Finally, the two help with the happiness and retention of your customers. Because an ABM strategy focuses on a set of specific accounts, you'll have more opportunity to focus on the happiness and retention of those clients, which is another essential part of the inbound marketing flywheel.
That's not all, though — you can also use the two in a partnership to elevate your entire strategy.
"For some stories, companies benefit immensely by complementing their inbound foundation with account-based strategies that provide more personalized, tailored buying experiences for a subset of high-value leads," Batter says.
Put another way: inbound marketing helps you attract the right customers. Then, account-based marketing uses marketing and sales to speed up the process of the flywheel and provide a valuable customer experience. In the end, both strategies enable you to win those target accounts.
It's critical you approach your account-based marketing, the inbound way: provide valuable content and customer experiences to those high-value accounts.
Using the two together helps you offer a more robust strategy.. Plus, software, like HubSpot's CMS, allows you to experiment with the creation of campaigns that align with your businesses' goals.
For more information about how to align ABM with inbound, as well as some tactics for stellar account-based marketing tactics, be sure to check out this ultimate guide.
Next, we'll go over how to conduct account-based marketing as part of your inbound strategy.
How can I do account-based marketing?
To ensure you keep customers at the center of your account-based marketing strategy, stick to the principles. Make your account-based marketing strategy center around tailoring the way you communicate with your target company.
There are five primary stages to account-based marketing that work hand-in-hand with inbound marketing. Let’s walk through each and detail how you can conduct ABM in a human-friendly way.
Account-based marketing begins with sales and marketing identifying and selecting relevant accounts. When beginning this selection process, data, such as company size, number of employees, location, and annual revenue, can give you an understanding of accounts you may want to target.
Similar to inbound marketing, you can also use buyer personas to understand the day-to-day lives and challenges of your target buyers, then determine content and channels to approach them.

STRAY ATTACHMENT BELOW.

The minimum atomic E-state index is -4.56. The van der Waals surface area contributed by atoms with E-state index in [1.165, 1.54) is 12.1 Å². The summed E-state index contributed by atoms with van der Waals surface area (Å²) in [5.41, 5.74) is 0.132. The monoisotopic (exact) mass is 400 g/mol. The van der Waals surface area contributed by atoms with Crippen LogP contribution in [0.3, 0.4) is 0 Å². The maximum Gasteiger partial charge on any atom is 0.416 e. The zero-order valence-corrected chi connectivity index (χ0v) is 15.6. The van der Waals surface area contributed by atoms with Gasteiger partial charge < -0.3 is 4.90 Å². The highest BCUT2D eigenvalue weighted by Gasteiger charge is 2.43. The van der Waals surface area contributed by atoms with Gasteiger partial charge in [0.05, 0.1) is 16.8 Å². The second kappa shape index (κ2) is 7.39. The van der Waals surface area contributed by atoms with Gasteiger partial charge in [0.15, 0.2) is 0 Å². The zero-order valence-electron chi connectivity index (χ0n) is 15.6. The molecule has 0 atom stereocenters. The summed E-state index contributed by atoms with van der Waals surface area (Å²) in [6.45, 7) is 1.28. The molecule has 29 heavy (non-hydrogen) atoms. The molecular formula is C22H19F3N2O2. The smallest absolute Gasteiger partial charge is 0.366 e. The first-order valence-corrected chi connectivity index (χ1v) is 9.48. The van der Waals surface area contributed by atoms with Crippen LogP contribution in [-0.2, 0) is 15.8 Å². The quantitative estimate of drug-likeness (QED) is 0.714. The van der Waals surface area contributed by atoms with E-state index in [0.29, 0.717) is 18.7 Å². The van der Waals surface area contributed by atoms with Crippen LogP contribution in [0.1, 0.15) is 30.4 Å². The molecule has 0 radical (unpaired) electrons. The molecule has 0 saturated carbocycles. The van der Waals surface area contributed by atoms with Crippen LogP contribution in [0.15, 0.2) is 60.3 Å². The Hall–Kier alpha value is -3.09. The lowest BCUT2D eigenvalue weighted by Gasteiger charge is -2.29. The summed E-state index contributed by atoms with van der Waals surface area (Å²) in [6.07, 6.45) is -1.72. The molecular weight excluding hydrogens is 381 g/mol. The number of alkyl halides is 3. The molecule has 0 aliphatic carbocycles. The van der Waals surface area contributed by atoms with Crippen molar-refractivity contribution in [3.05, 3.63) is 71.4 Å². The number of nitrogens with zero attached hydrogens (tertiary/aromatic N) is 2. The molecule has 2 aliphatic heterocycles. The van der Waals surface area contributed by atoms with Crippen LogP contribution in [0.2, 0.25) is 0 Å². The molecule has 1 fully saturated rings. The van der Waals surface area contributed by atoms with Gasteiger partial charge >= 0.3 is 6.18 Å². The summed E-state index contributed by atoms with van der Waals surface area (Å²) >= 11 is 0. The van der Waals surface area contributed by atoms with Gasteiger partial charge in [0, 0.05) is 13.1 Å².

In sales where ABM is typically used, buying decisions are generally made by numerous individuals within a company. ABM helps establish a relationship with each potential buyer and engages them in the purchase decision.
At the expand stage, creating unique, company-specific content that interests each potential buyer within the organization is important. Whether your product is for marketers, operations leaders, or anyone else, ensuring that you identify and engage with everyone in the buying decision is crucial to winning a customer.
Consider the challenges each of your stakeholders faces in order to create compelling content. For example, Finance may be concerned with pricing, while Operations might be focused on user access, ease of use, and security. With this context, you can create targeted content and interactions that match each individual's concerns and challenges.
Here’s where sales and marketing come together and join the party to engage with stakeholders across various channels. For example, if one of your stakeholders prefers email, then equipping salespeople to reach out to that person with a helpful and relevant message can get a conversation started. This stage is largely about developing relationships with and getting to know all the buyers who will make the final decision.
Next, you want to nurture bonds with a few stakeholders who can serve as advocates within the organization. The modern buyer can tune out information they don’t want to hear. So it’s up to both marketing and sales here to provide value — and talk about the product when and where necessary.
Finally, reporting at the account level can give you data on what's working, what's not, and how to improve over time. Within HubSpot, you can report on company growth, revenue, job titles, engagement levels, and much more — all at the account level.